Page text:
I've barely gotten caught up after last weekend's trip to Rhinebeck, and now the last of my Yarn Trifecta weekends beckons: Stitches East. For the first time, Stitches East will be held in Baltimore. I'm looking forward to the change: even though it's less convenient (it was entirely possible to go back and forth to Atlantic City from Philadelphia in the same day), Atlantic City just wasn't my cup of tea. I'm not a gambler, and casinos don't do anything for me, so holding Stitches there was not particularly desirable from my viewpoint.
I've spent most of the past few weeks dyeing up a storm. I'll be bringing some batches of Black Bunny Yarn to the Rosie's Yarn Cellar booth. I've got laceweight, I've got DK weight and I've got some bulky -- and if all goes well, I'll have some roving batches, too. I'll be at the Rosie's booth Friday through Sunday, so if you're going to Stitches, please stop by and introduce yourself. I love to meet you guys. Lisa always brings Koigu and Anne and other goodies, and I think some new RosieKnits patterns will be debuting.
In other news, Halloween is nearly here. Friday, the twins' preschool went to visit a nursing home to have a little party for the residents. Here're the twins in their costumes:
The Little Mermaid and a Nascar driver (Jeff Gordon, to be precise, but N. doesn't know individual drivers; he's more into the cars than anything else). It's tough cropping out their adorable faces, but you get the idea...
My oldest wants to be....Charcoal. Since he's tall for his age, I'm finishing up a rather large black bunny costume. Black pompom on the butt, anyone? And let's keep our fingers crossed the other third-graders -- dressed as Eagles quarterbacks and superheroes and Darth Vader -- don't beat the crap out of him at recess.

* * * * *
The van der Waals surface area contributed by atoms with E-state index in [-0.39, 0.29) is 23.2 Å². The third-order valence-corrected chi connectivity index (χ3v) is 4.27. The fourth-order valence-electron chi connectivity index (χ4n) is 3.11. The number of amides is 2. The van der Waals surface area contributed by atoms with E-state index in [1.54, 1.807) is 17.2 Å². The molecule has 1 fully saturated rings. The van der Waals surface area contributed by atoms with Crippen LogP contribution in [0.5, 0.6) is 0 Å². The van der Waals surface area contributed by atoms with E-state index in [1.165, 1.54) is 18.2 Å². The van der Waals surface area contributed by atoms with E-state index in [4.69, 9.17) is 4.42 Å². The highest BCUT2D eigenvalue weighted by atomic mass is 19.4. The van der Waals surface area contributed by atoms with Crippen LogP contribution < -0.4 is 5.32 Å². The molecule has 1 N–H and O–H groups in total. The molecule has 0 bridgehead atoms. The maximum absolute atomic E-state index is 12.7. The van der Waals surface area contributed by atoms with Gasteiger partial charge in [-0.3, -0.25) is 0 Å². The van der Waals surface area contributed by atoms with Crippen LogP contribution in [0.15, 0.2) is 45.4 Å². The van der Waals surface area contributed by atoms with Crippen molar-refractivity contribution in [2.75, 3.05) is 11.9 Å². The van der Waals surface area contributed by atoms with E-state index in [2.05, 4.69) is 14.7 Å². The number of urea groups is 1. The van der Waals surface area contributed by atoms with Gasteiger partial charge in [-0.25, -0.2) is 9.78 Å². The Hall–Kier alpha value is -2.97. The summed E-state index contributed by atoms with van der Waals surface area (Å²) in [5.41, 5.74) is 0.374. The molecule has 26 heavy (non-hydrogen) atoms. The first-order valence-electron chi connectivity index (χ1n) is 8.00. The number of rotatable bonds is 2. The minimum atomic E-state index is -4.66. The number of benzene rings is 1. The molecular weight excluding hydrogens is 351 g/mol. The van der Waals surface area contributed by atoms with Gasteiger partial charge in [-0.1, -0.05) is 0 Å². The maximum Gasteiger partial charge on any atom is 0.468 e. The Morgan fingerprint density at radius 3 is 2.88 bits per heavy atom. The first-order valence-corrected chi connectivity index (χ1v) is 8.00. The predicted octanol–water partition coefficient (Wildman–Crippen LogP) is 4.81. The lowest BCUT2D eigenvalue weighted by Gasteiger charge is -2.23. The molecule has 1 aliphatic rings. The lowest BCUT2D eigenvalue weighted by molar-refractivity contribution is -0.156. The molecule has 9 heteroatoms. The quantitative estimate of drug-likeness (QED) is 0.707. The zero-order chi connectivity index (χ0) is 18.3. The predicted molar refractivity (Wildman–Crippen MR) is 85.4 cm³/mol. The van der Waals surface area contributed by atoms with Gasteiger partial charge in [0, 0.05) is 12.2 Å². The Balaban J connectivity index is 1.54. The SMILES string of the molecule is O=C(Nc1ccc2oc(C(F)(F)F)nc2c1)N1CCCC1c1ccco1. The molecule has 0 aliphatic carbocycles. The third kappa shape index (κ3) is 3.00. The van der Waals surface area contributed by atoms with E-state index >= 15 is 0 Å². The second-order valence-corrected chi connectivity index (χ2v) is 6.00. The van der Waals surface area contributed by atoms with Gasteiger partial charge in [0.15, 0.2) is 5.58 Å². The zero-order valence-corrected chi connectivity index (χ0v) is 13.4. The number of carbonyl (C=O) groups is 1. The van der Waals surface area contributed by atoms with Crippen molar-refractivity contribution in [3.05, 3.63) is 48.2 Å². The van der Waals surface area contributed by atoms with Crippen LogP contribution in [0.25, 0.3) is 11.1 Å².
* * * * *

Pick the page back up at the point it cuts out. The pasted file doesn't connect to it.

Inspired by Marilyn, I spun up a small (3 ounce) batch of roving that I picked up at Rhinebeck from Tintagel Farm. It's half wool and half mohair.
I'm a sucker for blues like this (which didn't reproduce well at all in my photo: they are much brighter, turquoise-y with some green and some purple), and it spun up quickly and pretty easily. I'd never done mohair before, and while it's a bit clumpy, the blend was pretty much pre-drafted and ready to spin. After watching Marilyn's technique at Rhinebeck, I felt a bit more confident in my spinning. (I'm a self-taught spinner.) Marilyn gave me some of the best advice I've ever gotten about spinning: she said to spin a little every day, no matter what, and the quality of my yarn was bound to improve. She's right. Oddly, I also find that if I temporarily stop spinning for a while (weeks or even months), when I pick it up again, I seem to find it easier. Maybe my brain is processing the motor skills, but it does seem to work that way. I should be able to use this yarn as singles rather than having to ply to even out the variations in thickness.
My last few posts took a lot out of me, so I may be on the quiet side for the next week or so. Although photography is forbidden at Stitches, I'll be sure to fill you in on all the dirt when I get back.